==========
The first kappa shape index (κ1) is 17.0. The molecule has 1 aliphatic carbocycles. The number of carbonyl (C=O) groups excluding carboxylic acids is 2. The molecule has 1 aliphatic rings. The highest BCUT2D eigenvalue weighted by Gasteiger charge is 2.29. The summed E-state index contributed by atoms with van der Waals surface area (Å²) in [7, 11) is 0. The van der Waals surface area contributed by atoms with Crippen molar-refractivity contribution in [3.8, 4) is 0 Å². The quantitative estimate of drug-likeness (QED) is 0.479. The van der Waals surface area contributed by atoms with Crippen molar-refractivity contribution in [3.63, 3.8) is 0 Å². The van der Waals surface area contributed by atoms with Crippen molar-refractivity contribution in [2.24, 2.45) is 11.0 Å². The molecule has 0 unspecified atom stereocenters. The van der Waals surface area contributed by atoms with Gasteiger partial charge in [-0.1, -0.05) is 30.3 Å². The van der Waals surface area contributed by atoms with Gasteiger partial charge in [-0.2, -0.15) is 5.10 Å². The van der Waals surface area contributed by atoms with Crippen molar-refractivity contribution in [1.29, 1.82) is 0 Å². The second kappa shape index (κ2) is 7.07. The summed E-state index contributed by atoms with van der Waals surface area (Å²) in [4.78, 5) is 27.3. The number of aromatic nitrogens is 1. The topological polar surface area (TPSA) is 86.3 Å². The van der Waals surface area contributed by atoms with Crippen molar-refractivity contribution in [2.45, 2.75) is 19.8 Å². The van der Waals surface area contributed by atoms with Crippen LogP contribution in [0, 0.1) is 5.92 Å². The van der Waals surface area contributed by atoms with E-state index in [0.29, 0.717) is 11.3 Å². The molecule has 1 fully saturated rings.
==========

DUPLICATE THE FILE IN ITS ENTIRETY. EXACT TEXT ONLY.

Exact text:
The first kappa shape index (κ1) is 17.0. The molecule has 1 aliphatic carbocycles. The number of carbonyl (C=O) groups excluding carboxylic acids is 2. The molecule has 1 aliphatic rings. The highest BCUT2D eigenvalue weighted by Gasteiger charge is 2.29. The summed E-state index contributed by atoms with van der Waals surface area (Å²) in [7, 11) is 0. The van der Waals surface area contributed by atoms with Crippen molar-refractivity contribution in [3.8, 4) is 0 Å². The quantitative estimate of drug-likeness (QED) is 0.479. The van der Waals surface area contributed by atoms with Crippen molar-refractivity contribution in [3.63, 3.8) is 0 Å². The van der Waals surface area contributed by atoms with Crippen molar-refractivity contribution in [2.24, 2.45) is 11.0 Å². The molecule has 0 unspecified atom stereocenters. The van der Waals surface area contributed by atoms with Gasteiger partial charge in [-0.1, -0.05) is 30.3 Å². The van der Waals surface area contributed by atoms with Gasteiger partial charge in [-0.2, -0.15) is 5.10 Å². The van der Waals surface area contributed by atoms with Crippen molar-refractivity contribution in [1.29, 1.82) is 0 Å². The second kappa shape index (κ2) is 7.07. The summed E-state index contributed by atoms with van der Waals surface area (Å²) in [4.78, 5) is 27.3. The number of aromatic nitrogens is 1. The topological polar surface area (TPSA) is 86.3 Å². The van der Waals surface area contributed by atoms with Crippen molar-refractivity contribution in [2.45, 2.75) is 19.8 Å². The van der Waals surface area contributed by atoms with Crippen LogP contribution in [0, 0.1) is 5.92 Å². The van der Waals surface area contributed by atoms with E-state index in [0.29, 0.717) is 11.3 Å². The molecule has 1 fully saturated rings.